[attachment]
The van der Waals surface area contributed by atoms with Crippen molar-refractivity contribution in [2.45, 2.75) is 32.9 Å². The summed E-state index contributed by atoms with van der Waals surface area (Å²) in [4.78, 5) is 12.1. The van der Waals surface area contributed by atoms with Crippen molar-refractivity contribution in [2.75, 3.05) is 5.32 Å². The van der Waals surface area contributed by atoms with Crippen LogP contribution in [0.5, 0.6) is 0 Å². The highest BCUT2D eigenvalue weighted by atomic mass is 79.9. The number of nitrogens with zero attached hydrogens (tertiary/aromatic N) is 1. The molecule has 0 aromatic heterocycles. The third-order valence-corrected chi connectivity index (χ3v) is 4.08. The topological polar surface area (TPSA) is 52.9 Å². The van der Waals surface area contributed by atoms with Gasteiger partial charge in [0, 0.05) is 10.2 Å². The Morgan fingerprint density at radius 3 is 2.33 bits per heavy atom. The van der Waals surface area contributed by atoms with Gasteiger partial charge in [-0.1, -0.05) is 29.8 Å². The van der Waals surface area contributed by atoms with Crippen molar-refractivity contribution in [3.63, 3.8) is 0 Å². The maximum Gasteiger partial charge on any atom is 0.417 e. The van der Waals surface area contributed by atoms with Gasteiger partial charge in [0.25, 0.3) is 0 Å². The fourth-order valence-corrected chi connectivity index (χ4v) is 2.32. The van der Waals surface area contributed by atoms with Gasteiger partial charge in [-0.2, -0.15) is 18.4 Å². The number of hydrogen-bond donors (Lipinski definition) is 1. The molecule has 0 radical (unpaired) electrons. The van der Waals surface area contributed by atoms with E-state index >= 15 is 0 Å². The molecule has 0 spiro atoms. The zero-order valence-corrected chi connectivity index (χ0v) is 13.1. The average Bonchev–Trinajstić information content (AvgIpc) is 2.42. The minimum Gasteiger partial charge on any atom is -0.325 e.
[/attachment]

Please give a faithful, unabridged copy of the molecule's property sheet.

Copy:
The van der Waals surface area contributed by atoms with Crippen molar-refractivity contribution in [2.45, 2.75) is 32.9 Å². The summed E-state index contributed by atoms with van der Waals surface area (Å²) in [4.78, 5) is 12.1. The van der Waals surface area contributed by atoms with Crippen molar-refractivity contribution in [2.75, 3.05) is 5.32 Å². The van der Waals surface area contributed by atoms with Crippen LogP contribution in [0.5, 0.6) is 0 Å². The highest BCUT2D eigenvalue weighted by atomic mass is 79.9. The number of nitrogens with zero attached hydrogens (tertiary/aromatic N) is 1. The molecule has 0 aromatic heterocycles. The third-order valence-corrected chi connectivity index (χ3v) is 4.08. The topological polar surface area (TPSA) is 52.9 Å². The van der Waals surface area contributed by atoms with Gasteiger partial charge in [0, 0.05) is 10.2 Å². The Morgan fingerprint density at radius 3 is 2.33 bits per heavy atom. The van der Waals surface area contributed by atoms with Gasteiger partial charge in [-0.1, -0.05) is 29.8 Å². The van der Waals surface area contributed by atoms with Crippen molar-refractivity contribution in [3.63, 3.8) is 0 Å². The maximum Gasteiger partial charge on any atom is 0.417 e. The van der Waals surface area contributed by atoms with Gasteiger partial charge in [0.25, 0.3) is 0 Å². The fourth-order valence-corrected chi connectivity index (χ4v) is 2.32. The van der Waals surface area contributed by atoms with Gasteiger partial charge in [-0.2, -0.15) is 18.4 Å². The number of hydrogen-bond donors (Lipinski definition) is 1. The molecule has 0 radical (unpaired) electrons. The van der Waals surface area contributed by atoms with E-state index >= 15 is 0 Å². The molecule has 0 spiro atoms. The zero-order valence-corrected chi connectivity index (χ0v) is 13.1. The average Bonchev–Trinajstić information content (AvgIpc) is 2.42. The minimum Gasteiger partial charge on any atom is -0.325 e.